Sunday, August 05, 2007

Treasure in heaven (Sunday homily)

The readings could not be clearer.
So much of we think is important will fade away.
“Vanity of vanities…”

The stock market rises and falls.
Our physical bodies, will eventually fail.
“Vanity of vanities…”

Instead, as Paul encourages us:
Set your hearts on what is above!

I was talking to a brother priest the other day
and he was explaining about death to some schoolchildren,
and he said something striking:

So many of us are afraid of death—
But not one of us can escape it. So what?
Other than taking our bodies from us,
Death can’t hurt us!

Meanwhile, sin can hurt us—
It poisons and kills the life of God in us,
and that will separate us from God forever.

But we aren’t afraid of that!
Set your hearts on what is above…

We all know the saying—“you can’t take it with you”—
but it’s not exactly true.
No, you can’t take money, investments,
or even your CD collection, with you.

But there is one treasure you really can take with you,
and it is the most valuable:
Other people!

If we make it to heaven, the greatest joy—
beyond the supreme joy of being with Jesus Christ,
in the Love of the Father and the Holy Spirit—
will be seeing all those who helped bring us there…
and all those we helped bring to heaven.

And we will see the faces of people we never knew—
but who we prayed for…
We’ll see the child, whose mother we helped
when she needed food or shelter…

We’ll see those we had the courage to tell the truth to:

when we said no to what was wrong,
and whom we encouraged to follow the Lord.

We’ll see those who were able to grow to adulthood,
because we did our part to stop war and genocide.
The faces will be strange to us—
they will speak languages we never heard—
they come from every part of the world…

But they will be there…in part because of our help.
That is God’s Treasure, which can store up,
and never lose, but have forever.

We get a glimpse, and a longing,
for that Treasure at every Mass.
We hear God’s voice speak in the Mass—
Calling us back to Faith, back to what really counts.

The Eucharist is when we “donate ourselves”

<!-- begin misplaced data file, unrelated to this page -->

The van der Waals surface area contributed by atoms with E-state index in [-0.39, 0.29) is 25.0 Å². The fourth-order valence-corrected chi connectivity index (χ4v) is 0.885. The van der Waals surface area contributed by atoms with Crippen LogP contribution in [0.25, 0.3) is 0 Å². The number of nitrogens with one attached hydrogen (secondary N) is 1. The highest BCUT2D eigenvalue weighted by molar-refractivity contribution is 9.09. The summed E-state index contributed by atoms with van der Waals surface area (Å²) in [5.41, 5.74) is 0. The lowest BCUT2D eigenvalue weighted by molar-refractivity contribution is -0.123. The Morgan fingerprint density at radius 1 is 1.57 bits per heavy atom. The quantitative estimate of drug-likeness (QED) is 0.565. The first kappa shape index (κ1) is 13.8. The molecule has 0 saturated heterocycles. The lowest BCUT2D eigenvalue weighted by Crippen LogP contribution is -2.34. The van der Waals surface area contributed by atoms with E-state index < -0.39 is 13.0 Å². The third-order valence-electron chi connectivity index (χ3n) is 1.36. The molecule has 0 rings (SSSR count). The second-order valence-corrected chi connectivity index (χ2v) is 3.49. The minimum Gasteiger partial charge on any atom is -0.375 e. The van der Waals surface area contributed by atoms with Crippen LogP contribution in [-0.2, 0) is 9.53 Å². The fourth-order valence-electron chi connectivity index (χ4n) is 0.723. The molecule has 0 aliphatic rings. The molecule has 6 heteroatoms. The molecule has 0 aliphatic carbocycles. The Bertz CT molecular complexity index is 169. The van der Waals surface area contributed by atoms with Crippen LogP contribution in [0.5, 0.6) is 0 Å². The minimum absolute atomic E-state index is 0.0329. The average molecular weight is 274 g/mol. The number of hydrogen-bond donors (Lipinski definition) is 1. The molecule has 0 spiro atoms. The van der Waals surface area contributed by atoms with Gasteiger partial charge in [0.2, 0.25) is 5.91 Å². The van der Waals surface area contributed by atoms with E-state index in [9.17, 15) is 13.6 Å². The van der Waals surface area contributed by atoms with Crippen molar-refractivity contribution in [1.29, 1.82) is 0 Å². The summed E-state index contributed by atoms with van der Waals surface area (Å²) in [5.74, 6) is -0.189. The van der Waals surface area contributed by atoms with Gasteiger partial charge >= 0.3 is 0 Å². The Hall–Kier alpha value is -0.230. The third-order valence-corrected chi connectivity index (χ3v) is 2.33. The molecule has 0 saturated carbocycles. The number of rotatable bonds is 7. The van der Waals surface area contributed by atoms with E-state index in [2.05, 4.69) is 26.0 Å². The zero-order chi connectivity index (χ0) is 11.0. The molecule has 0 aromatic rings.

to be part of that Treasure.
In all honesty, don’t come to communion,
unless you really are willing to sign yourself over,
lock, stock and barrel, to the Lord.

This is how we “hide ourselves with Christ in God.”
Jesus—united with his Body, the Church—
is the only Treasure that lasts.


Anonymous said...

Thank you Fr. Fox, that was a perspective on 'you can't take it with you' that I had not heard before and will treasure.

kms said...

I appreciate this blog post. My MIL died last month; we are still reeling from the effects. I will share this homily with my DH.

I only wish my MIL had been Catholic to be able to receive the sacraments.

MommaLlama said...

I always enjoy your writings! Keep them coming! Oh, and over on my blog I posted an award for you... I hope that my readers will spend more time over here reflecting on your writings!

Barb, sfo said...

Thank you for this, Father!
I was ill yesterday and unable to attend Mass. But I had the privilege of experiencing your homily--so I have something to reflect upon this week. Your description of the "communion of saints" is one that makes a lot of sense to me.

eileen said...

I also add my thanks for your perspective. As kms posted, we also have had a death in the family recently. My husband's father and mother have died in less than two years of each other. My fil just 3 months ago. It has been tough going through all their "stuff" and we are realizing how little comfort it brings to "own" it without them.